when obs = TRUE this is the “observed” mean vector

S.obs

when obs = TRUE this is the “observed” covariance matrix, as described above. Note that S.obs is usually not positive definite

Note

The CV in plsr and lars are random in nature, and so can be dependent on the random seed. Use validation=LOO for deterministic (but slower) result.

When using method = "factor" in the current version of the package, the factors in the first p columns of y must also obey the monotone pattern, and, have no more NA entries than the other columns of y.

Be warned that the lars implementation of "forward.stagewise" can sometimes get stuck in (what seems like) an infinite loop. This is not a bug in the monomvn package; the bug has been reported to the authors of lars

Author(s)

Robert B. Gramacy rbg@vt.edu

References

Robert B. Gramacy, Joo Hee Lee, and Ricardo Silva (2007). On estimating covariances between many assets with histories of highly variable length.
Preprint available on arXiv:0710.5837: http://arxiv.org/abs/0710.5837

Roderick J.A. Little and Donald B. Rubin (2002). Statistical Analysis with Missing Data, Second Edition. Wilely.

Bjorn-Helge Mevik and Ron Wehrens (2007). The pls Package: Principal Component and Partial Least Squares Regression in R. Journal of Statistical Software 18(2)

Bradley Efron, Trevor Hastie, Ian Johnstone and Robert Tibshirani (2003). Least Angle Regression (with discussion). Annals of Statistics 32(2); see also
http://www-stat.stanford.edu/~hastie/Papers/LARS/LeastAngle_2002.pdf

Trevor Hastie, Robert Tibshirani and Jerome Friedman (2002). Elements of Statistical Learning. Springer, NY. [HTF]

Some of the code for monomvn, and its subroutines, was inspired by code found on the world wide web, written by Daniel Heitjan. Search for “fcn.q”

http://bobby.gramacy.com/r_packages/monomvn

See Also

bmonomvn, em.norm in the now defunct norm and mvnmle packages

Examples

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## standard usage, duplicating the results in
## Little and Rubin, section 7.4.3 -- try adding 
## verb=3 argument for a step-by-step breakdown
data(cement.miss)
out <- monomvn(cement.miss)
out
out$mu
out$S

##
## A bigger example, comparing the various methods
##

## generate N=100 samples from a 10-d random MVN
xmuS <- randmvn(100, 20)

## randomly impose monotone missingness
xmiss <- rmono(xmuS$x)

## plsr
oplsr <- monomvn(xmiss, obs=TRUE)
oplsr
Ellik.norm(oplsr$mu, oplsr$S, xmuS$mu, xmuS$S)

## calculate the complete and observed RMSEs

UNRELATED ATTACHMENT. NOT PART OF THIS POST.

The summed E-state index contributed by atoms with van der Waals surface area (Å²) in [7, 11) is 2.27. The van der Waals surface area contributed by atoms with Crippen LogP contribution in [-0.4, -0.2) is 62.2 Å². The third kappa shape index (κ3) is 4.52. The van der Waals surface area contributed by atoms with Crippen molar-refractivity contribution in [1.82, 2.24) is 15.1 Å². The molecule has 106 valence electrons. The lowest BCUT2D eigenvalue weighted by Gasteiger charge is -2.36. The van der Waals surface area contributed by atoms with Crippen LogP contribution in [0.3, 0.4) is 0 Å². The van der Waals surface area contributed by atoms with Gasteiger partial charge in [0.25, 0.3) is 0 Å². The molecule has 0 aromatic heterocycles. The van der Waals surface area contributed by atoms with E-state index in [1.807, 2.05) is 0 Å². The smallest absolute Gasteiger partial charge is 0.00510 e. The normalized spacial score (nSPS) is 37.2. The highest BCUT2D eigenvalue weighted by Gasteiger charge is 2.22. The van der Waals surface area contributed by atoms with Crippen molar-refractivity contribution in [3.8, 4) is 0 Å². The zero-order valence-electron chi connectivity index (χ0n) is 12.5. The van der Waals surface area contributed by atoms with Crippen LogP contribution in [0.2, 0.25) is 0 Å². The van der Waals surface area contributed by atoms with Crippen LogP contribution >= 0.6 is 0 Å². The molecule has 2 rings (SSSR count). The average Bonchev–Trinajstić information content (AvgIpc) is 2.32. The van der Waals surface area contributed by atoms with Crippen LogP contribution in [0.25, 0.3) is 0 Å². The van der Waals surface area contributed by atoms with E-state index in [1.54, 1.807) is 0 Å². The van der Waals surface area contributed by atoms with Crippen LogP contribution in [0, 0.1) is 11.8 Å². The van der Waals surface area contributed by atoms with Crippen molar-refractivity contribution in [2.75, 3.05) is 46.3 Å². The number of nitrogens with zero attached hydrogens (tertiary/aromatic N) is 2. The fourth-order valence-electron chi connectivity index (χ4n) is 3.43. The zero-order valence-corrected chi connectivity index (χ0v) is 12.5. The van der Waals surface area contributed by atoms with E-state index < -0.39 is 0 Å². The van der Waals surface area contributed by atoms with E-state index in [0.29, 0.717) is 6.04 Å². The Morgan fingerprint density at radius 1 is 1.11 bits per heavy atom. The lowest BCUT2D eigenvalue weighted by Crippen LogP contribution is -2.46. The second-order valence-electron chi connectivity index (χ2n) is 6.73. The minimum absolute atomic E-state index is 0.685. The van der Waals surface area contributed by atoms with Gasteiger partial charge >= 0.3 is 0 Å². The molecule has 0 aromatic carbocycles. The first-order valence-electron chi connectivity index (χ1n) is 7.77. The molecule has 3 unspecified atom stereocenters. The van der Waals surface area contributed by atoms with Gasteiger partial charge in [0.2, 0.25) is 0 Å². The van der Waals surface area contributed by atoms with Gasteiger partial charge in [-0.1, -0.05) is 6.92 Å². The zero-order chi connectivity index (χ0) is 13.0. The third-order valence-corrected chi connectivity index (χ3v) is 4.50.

n <- nrow(xmiss) - max(oplsr$na)
x.c <- xmiss[1:n,]
mu.c <- apply(x.c, 2, mean)
S.c <- cov(x.c)*(n-1)/n
Ellik.norm(mu.c, S.c, xmuS$mu, xmuS$S)
Ellik.norm(oplsr$mu.obs, oplsr$S.obs, xmuS$mu, xmuS$S)

## plcr
opcr <- monomvn(xmiss, method="pcr")
Ellik.norm(opcr$mu, opcr$S, xmuS$mu, xmuS$S)

## ridge regression
oridge <- monomvn(xmiss, method="ridge")
Ellik.norm(oridge$mu, oridge$S, xmuS$mu, xmuS$S)

## lasso
olasso <- monomvn(xmiss, method="lasso")
Ellik.norm(olasso$mu, olasso$S, xmuS$mu, xmuS$S)

## lar
olar <- monomvn(xmiss, method="lar")
Ellik.norm(olar$mu, olar$S, xmuS$mu, xmuS$S)

## forward.stagewise
ofs <- monomvn(xmiss, method="forward.stagewise")
Ellik.norm(ofs$mu, ofs$S, xmuS$mu, xmuS$S)

## stepwise
ostep <- monomvn(xmiss, method="stepwise")
Ellik.norm(ostep$mu, ostep$S, xmuS$mu, xmuS$S)

Example output

Loading required package: pls

Attaching package: 'pls'

The following object is masked from 'package:stats':

    loadings

Loading required package: lars
Loaded lars 1.2

Loading required package: MASS

Call:
monomvn(y = cement.miss)

Methods used (p=0.9):
2	complete
3	lsr

        [,1]
x1  6.655166
x2 49.965259
x3 11.769231
x4 27.047089
y  95.423077
          x1         x2        x3         x4          y
x1  23.80287   22.26922 -26.97542  -12.28292   50.86578
x2  22.26922  258.86275 -17.13549 -273.80147  211.90393
x3 -26.97542  -17.13549  41.02564  -10.39915  -51.51923
x4 -12.28292 -273.80147 -10.39915  319.38777 -206.48170
y   50.86578  211.90393 -51.51923 -206.48170  226.31359

Call:
monomvn(y = xmiss, obs = TRUE)

Methods used (p=0.9):
1	complete
17	lsr
2	plsr-CV, ncomp range: [4,7]

[1] -24423.72
[1] NA
[1] NA
[1] -24421.08
[1] -24422.77
[1] -24947.67
[1] -24421.34
[1] -24421.53
[1] -24423.06

monomvn documentation built on Dec. 1, 2019, 1:10 a.m.